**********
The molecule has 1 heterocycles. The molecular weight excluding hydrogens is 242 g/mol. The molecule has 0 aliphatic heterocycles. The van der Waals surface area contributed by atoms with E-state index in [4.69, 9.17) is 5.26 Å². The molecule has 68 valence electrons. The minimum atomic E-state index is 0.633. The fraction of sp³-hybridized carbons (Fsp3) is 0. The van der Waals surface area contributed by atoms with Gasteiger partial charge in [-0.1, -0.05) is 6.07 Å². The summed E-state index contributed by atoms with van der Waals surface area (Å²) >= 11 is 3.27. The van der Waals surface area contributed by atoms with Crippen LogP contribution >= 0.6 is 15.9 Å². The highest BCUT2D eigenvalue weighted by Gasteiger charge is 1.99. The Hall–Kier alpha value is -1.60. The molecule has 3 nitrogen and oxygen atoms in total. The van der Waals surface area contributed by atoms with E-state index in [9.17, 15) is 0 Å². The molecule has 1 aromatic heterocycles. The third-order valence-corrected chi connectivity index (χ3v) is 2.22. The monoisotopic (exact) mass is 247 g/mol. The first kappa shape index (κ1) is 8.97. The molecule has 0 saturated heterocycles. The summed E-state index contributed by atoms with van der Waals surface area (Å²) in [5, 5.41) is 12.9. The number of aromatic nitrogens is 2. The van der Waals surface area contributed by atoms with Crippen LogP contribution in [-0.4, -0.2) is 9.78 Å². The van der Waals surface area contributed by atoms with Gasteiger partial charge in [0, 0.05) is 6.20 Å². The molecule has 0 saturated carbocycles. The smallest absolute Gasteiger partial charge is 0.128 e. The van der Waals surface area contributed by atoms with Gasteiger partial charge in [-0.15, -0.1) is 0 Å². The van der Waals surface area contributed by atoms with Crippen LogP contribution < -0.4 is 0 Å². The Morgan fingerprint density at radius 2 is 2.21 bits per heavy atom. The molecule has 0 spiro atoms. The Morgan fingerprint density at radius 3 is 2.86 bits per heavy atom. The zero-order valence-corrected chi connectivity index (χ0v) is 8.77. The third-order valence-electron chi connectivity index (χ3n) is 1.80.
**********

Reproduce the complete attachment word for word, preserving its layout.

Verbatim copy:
The molecule has 1 heterocycles. The molecular weight excluding hydrogens is 242 g/mol. The molecule has 0 aliphatic heterocycles. The van der Waals surface area contributed by atoms with E-state index in [4.69, 9.17) is 5.26 Å². The molecule has 68 valence electrons. The minimum atomic E-state index is 0.633. The fraction of sp³-hybridized carbons (Fsp3) is 0. The van der Waals surface area contributed by atoms with Gasteiger partial charge in [-0.1, -0.05) is 6.07 Å². The summed E-state index contributed by atoms with van der Waals surface area (Å²) >= 11 is 3.27. The van der Waals surface area contributed by atoms with Crippen LogP contribution >= 0.6 is 15.9 Å². The highest BCUT2D eigenvalue weighted by Gasteiger charge is 1.99. The Hall–Kier alpha value is -1.60. The molecule has 3 nitrogen and oxygen atoms in total. The van der Waals surface area contributed by atoms with E-state index in [9.17, 15) is 0 Å². The molecule has 1 aromatic heterocycles. The third-order valence-corrected chi connectivity index (χ3v) is 2.22. The monoisotopic (exact) mass is 247 g/mol. The first kappa shape index (κ1) is 8.97. The molecule has 0 saturated heterocycles. The summed E-state index contributed by atoms with van der Waals surface area (Å²) in [5, 5.41) is 12.9. The number of aromatic nitrogens is 2. The van der Waals surface area contributed by atoms with Crippen LogP contribution in [-0.4, -0.2) is 9.78 Å². The van der Waals surface area contributed by atoms with Gasteiger partial charge in [0, 0.05) is 6.20 Å². The molecule has 0 saturated carbocycles. The smallest absolute Gasteiger partial charge is 0.128 e. The van der Waals surface area contributed by atoms with Gasteiger partial charge in [-0.15, -0.1) is 0 Å². The van der Waals surface area contributed by atoms with Crippen LogP contribution < -0.4 is 0 Å². The Morgan fingerprint density at radius 2 is 2.21 bits per heavy atom. The molecule has 0 spiro atoms. The Morgan fingerprint density at radius 3 is 2.86 bits per heavy atom. The zero-order valence-corrected chi connectivity index (χ0v) is 8.77. The third-order valence-electron chi connectivity index (χ3n) is 1.80.